For example, a public company must ensure its compliance with the City Code on Takeovers and Mergers, the Listing Rules and the Disclosure Guidance and Transparency Rules. Also, a particular investor may have specific guidelines that it requires a company to follow. It is essential that, following any share buyback in a public company, a sufficient number of shares must remain in the hands of the public. A market purchase must be approved by a resolution of the company and an announcement made via a Regulatory Information Service as soon as possible of any decision by the board to submit to its members a resolution authorising to buy back its own equity shares. The buyback must also be approved at a general meeting. The process for private companies is less complicated.
What if the shareholder doesn’t want to sell their shares?
Just because a party may be refusing to sell their shares doesn’t necessarily mean the operator is stuck. Check the articles of association of the company and any shareholders’ agreements. Are there any provisions which require shares to be compulsorily transferred following a particular event? For example, a shareholder being required to transfer any shareholding in a company if the shareholder has brought the company into disrepute or is being investigated for criminal wrongdoing. These provisions could provide the other shareholders with some assistance.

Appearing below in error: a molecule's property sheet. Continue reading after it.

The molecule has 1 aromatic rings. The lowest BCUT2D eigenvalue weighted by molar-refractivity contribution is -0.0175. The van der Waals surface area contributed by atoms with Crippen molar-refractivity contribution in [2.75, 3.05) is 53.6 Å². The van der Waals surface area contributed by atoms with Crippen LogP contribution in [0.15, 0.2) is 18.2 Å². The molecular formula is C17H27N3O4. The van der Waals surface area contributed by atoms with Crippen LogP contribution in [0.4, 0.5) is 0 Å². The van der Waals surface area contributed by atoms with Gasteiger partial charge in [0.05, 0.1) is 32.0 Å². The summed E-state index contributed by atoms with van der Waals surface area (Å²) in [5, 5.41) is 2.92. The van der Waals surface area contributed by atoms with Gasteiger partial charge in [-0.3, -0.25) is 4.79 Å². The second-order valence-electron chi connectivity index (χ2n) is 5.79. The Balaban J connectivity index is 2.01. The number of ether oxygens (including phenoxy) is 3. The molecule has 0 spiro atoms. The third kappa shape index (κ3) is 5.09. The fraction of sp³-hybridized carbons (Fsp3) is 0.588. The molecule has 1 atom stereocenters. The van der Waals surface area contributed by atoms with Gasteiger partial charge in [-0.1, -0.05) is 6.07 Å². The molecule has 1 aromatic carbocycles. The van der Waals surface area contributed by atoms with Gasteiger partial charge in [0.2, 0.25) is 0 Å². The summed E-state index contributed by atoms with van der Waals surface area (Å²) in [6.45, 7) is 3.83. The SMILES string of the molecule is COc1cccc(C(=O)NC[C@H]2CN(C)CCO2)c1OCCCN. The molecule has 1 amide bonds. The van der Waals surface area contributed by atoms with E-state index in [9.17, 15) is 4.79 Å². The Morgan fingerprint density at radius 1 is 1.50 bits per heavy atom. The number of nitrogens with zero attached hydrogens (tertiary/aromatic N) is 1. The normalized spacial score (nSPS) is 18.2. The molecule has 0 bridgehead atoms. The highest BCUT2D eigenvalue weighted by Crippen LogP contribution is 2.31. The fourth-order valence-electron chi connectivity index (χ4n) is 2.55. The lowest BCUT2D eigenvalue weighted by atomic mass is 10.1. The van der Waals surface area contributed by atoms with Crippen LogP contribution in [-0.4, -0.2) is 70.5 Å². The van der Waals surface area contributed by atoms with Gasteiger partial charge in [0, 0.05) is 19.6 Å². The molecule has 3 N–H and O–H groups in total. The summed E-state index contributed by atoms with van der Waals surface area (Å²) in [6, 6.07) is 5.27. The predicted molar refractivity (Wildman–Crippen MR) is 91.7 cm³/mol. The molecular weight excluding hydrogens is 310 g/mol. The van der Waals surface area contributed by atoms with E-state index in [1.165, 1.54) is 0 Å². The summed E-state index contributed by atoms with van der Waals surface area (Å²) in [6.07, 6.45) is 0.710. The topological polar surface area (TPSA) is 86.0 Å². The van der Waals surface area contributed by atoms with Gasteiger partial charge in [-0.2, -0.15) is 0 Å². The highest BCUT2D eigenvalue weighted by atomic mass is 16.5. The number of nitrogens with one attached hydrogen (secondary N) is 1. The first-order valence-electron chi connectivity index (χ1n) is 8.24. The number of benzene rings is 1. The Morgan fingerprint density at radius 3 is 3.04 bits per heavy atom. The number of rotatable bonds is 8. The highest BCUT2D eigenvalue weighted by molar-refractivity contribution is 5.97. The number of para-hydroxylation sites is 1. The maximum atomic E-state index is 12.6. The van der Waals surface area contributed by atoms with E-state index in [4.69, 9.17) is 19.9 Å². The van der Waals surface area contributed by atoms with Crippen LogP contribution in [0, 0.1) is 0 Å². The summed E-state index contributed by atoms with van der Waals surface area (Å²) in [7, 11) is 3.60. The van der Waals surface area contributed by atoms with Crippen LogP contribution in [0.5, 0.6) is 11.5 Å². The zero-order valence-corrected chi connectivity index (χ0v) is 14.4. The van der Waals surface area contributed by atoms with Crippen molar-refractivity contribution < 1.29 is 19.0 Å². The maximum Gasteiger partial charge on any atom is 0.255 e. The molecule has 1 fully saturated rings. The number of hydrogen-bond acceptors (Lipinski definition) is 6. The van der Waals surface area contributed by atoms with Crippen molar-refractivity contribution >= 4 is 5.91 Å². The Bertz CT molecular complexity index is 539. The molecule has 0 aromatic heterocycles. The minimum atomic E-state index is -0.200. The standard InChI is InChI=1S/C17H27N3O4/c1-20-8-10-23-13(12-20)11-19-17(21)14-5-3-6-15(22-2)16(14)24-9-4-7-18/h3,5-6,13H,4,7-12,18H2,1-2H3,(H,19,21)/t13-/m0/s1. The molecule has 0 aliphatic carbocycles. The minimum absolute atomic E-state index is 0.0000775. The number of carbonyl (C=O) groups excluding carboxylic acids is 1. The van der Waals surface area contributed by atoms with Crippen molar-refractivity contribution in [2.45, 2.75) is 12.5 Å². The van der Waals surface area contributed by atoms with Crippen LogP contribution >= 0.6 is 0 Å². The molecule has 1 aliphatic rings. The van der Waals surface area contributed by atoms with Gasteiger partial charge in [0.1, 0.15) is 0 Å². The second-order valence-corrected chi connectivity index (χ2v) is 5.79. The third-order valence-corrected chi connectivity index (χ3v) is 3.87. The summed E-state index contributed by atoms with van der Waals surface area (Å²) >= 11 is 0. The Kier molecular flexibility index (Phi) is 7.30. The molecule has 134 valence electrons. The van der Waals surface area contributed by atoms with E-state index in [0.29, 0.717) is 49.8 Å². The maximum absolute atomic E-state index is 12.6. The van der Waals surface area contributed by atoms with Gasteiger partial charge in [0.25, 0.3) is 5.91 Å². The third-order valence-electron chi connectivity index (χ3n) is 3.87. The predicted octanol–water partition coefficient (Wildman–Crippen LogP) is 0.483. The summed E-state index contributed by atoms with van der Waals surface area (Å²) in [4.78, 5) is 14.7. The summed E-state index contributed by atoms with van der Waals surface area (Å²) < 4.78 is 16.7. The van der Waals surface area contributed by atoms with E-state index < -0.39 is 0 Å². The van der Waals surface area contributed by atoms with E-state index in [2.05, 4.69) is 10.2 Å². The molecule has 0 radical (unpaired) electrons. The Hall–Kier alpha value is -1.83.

Removal as a Director
But what if the shareholder is also a board director? How can they be removed? There are several ways to remove a director, such as:
Forcing the removal of a Director
The Companies Act 2006 allows for the removal of a director before a contract ends. This right applies regardless of any agreement between the director and the company (for example, the terms of a director’s service agreement). It is worth noting that whilst this may be the case, this does not stop the director from being paid or from bringing a claim for unfair dismissal.
The process for the successful removal of a Director
The process for shareholders to remove a director is prescriptive:
Not keeping to the required timeframes will render any resolution ineffective. It is therefore essential that the correct procedures are followed.
A company with a premium listing of equity shares must also notify a Regulatory Information Service as soon as possible (and in any event by the end of the business day following the decision or receipt of notice of the change) of any change to the board, including removals, retirements, resignations or important changes to the role, functions or responsibilities of directors.
Hospitality moves at a fast pace and the hard won reputation and respect for a brand, can be won or lost just as quickly. To avoid a crisis situation, operators are advised to keep a vigilant eye on their businesses to ensure they are compliant and their boards clean.
The views expressed in this column are the author's own and do not necessarily reflect this publication's view, and this article is not edited by QSRMedia UK. The author was not remunerated for this article.